IMPORTANCE UV radiation (UVR) exposure is the primary environmental risk factor for developing cutaneous malignant melanoma (CMM). OBJECTIVE To measure changes in sun behavior from the first until the third summer after the diagnosis of CMM using matched controls as a reference. DESIGN, SETTING, AND PARTICIPANTS Three-year follow-up, observational, case-control study performed from May 7 to September 22, 2009, April 17 to September 15, 2010, and May 6 to July 31, 2011, at a university hospital in Denmark of 21 patients with CMM and 21 controls matched to patients by sex, age, occupation, and constitutive skin type participated in the study. Exposure to UVR was assessed the first and second summers (n=20) and the first and third summers (n=22) after diagnosis. Data from 40 participants were analyzed. MAIN OUTCOMES AND MEASURES Exposure to UVR was assessed by personal electronic UVR dosimeters that measured time-related UVR in standard erythema dose (SED) and corresponding sun diaries (mean, 74 days per participant each participation year). RESULTS Patients' daily UVR dose and UVR dose in connection with various behaviors increased during follow-up (quantified as an increase in daily UVR dose each year; all days: mean, 0.3 SED; 95% CI, 0.05-0.5 SED; days with body exposure: mean, 0.6 SED; 95% CI, 0.07-1.2 SED; holidays: mean, 1.2 SED; 95% CI, 0.3-2.1 SED; days abroad: 1.9 SED; 95% CI, 0.4-3.4 SED; and holidays with body exposure: mean, 2.3 SED; 95% CI, 1.1-3.4 SED). After the second year of follow-up, patients' UVR dose was higher than that of controls, who maintained a stable UVR dose. No difference was found between groups in the number of days with body exposure or the number of days using sunscreen in the second and third years of follow-up. CONCLUSIONS AND RELEVANCE Our findings suggest that patients with CMM do not maintain a cautious sun behavior in connection with an increase in UVR exposure, especially on days with body exposure, when abroad, and on holidays.
Solar ultraviolet radiation (UVR) is known to be the main cause of skin cancer, the incidence of which is rising with national differences across Europe. With this observation study we aimed to determine the impact of nationality on sun behaviour and personal UVR exposure on sun and ski holidays. 25 Danish and 20 Spanish sun-seekers were observed during a sun holiday in Spain, and 26 Danish and 27 Austrian skiers were observed during a ski holiday in Austria. The participants recorded their location and clothing in diaries. Personal time-logged UVR data were recorded as standard erythema doses (SEDs) by an electronic UVR dosimeter worn on the wrist. Danish sun-seekers were outdoors for significantly longer, received significant higher percentages of ambient UVR, and received greater accumulated UVR doses than Spanish sun-seekers. Danish skiers were also outdoors for significantly longer than Austrian skiers, but the behaviour of the Danish skiers did not result in significantly greater accumulated UVR doses. Both Danish and Spanish sun-seekers and Danish and Austrian skiers received substantial UVR doses. The behaviour's influence on the UVR doses received by the Danish participants may indicate an explanation of the higher skin cancer incidence among Scandinavians compared with other European populations.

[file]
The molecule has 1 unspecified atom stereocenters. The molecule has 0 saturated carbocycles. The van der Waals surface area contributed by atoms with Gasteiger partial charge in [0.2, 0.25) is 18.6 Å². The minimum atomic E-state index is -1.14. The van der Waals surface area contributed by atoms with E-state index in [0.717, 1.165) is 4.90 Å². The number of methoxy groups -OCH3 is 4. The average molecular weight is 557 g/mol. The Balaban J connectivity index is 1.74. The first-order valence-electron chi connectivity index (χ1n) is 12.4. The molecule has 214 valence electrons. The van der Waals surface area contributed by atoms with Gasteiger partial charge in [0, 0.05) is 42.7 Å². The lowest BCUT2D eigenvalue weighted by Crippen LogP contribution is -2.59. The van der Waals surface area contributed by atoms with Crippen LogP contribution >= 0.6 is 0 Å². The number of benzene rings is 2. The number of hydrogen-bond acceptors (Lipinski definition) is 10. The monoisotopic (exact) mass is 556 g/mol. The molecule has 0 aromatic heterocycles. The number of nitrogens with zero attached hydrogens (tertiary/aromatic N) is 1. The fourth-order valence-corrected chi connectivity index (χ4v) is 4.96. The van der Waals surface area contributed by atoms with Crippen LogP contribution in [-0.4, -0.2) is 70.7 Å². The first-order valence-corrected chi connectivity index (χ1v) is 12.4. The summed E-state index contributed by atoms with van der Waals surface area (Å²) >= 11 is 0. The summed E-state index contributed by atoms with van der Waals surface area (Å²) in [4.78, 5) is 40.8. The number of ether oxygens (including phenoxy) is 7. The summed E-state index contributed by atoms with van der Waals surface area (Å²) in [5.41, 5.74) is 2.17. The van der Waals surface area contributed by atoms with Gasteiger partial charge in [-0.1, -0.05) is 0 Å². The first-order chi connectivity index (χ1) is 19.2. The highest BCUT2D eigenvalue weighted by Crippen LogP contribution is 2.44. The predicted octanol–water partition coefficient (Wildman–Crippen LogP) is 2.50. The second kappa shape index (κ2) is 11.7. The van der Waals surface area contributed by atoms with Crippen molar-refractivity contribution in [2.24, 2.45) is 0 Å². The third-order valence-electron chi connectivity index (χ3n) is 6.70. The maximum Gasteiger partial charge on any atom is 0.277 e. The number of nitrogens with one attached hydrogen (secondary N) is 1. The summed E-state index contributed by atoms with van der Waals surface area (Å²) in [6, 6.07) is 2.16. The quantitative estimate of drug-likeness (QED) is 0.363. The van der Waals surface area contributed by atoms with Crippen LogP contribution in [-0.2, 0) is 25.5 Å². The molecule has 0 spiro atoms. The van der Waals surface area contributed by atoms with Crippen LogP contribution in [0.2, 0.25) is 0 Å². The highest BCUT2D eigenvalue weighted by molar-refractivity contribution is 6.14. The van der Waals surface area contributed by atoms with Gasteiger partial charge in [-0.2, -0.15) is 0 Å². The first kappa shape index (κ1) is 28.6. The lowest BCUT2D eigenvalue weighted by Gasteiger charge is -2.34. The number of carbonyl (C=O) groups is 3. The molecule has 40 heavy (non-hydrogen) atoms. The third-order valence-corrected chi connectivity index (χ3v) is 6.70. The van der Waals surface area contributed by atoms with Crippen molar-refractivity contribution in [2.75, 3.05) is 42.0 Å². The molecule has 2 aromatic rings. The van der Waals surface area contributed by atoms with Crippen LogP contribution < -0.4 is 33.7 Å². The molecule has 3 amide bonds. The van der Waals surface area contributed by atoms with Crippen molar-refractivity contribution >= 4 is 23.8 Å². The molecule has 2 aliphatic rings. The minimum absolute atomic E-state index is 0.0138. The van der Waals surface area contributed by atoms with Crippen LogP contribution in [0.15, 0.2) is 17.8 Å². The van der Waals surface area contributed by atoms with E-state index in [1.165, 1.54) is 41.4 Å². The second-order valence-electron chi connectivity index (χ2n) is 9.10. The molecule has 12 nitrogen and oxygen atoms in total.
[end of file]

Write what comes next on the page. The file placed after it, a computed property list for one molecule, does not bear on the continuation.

OBJECTIVE: To assess individual time-related (time-stamped) UV radiation (UVR) dose pattern and sun exposure behavior. DESIGN: Open prospective observational study. SETTING: University hospital.Study Subjects Two hundred eighty-five Danish volunteers with apparently healthy skin: children, adolescents, indoor workers, sun worshippers, golfers, and gardeners (age range, 4-68 years).Measurements We developed a personal electronic UVR dosimeter in a wristwatch (SunSaver) and measured continuously time-related UVR doses in standard erythema dose (SED) and corresponding sun exposure behavior from diaries, resulting in 346 sun-years (median, 119 days). The estimated yearly UVR doses were calculated based on personal and ambient measured doses. RESULTS: The median estimated yearly UVR dose was 173 SEDs (range, 132 SEDs [indoor workers]-224 SEDs [gardeners]), with no significant difference by age (P =.25) or sex (P =.75). The SED of girls (175 SEDs) was significantly (P =.04) higher than that of boys (116 SEDs). Subjects younger than 20 years had an increase of 5 SEDs per year (P =.03). Sunbathing or exposing shoulders (risk behavior) outside the beach resulted in a median of 2.5 SEDs per day in northern Europe and 3.2 SEDs per day in southern Europe; however, at the beach, corresponding values were 4.6 and 6.9 SEDs per day. Children and adolescents received more than half their total UVR dose at the beach. Sunburning doses above 10 SEDs per day were connected with sunbathing or exposing shoulders. Of the UVR dose, 50% was received between noon and 3 PM. Only the gardeners received most of their UVR dose (55%) on working days. CONCLUSIONS: High UVR doses are connected with risk behavior, except for outdoor workers. There is no need to change sun exposure habits on days without risk behavior.
The influence of the summer UVR exposure on serum-25-hydroxyvitamin D (25(OH)D) in late summer and winter was investigated in an open study on 25 healthy, adult volunteers. The UVR exposure dose in standard erythema dose (SED) was monitored continuously during a summer season with personal, electronic wristwatch UVR dosimeters and sun exposure diaries. Constitutive and facultative skin pigmentation was measured in September. 25(OH)D was measured in September and February and was in mean 82 nmol/L +/- 25 (mean +/- SD) in September and 56 nmol/L +/- 19 (mean +/- SD) in February. The received cumulative UVR dose measured during a mean of 121 days was 156 SED +/- 159 (mean +/- SD). The following UVR exposure parameters correlated with 25(OH)D in September and February, respectively: (1) The cumulative UVR dose (r = 0.53; P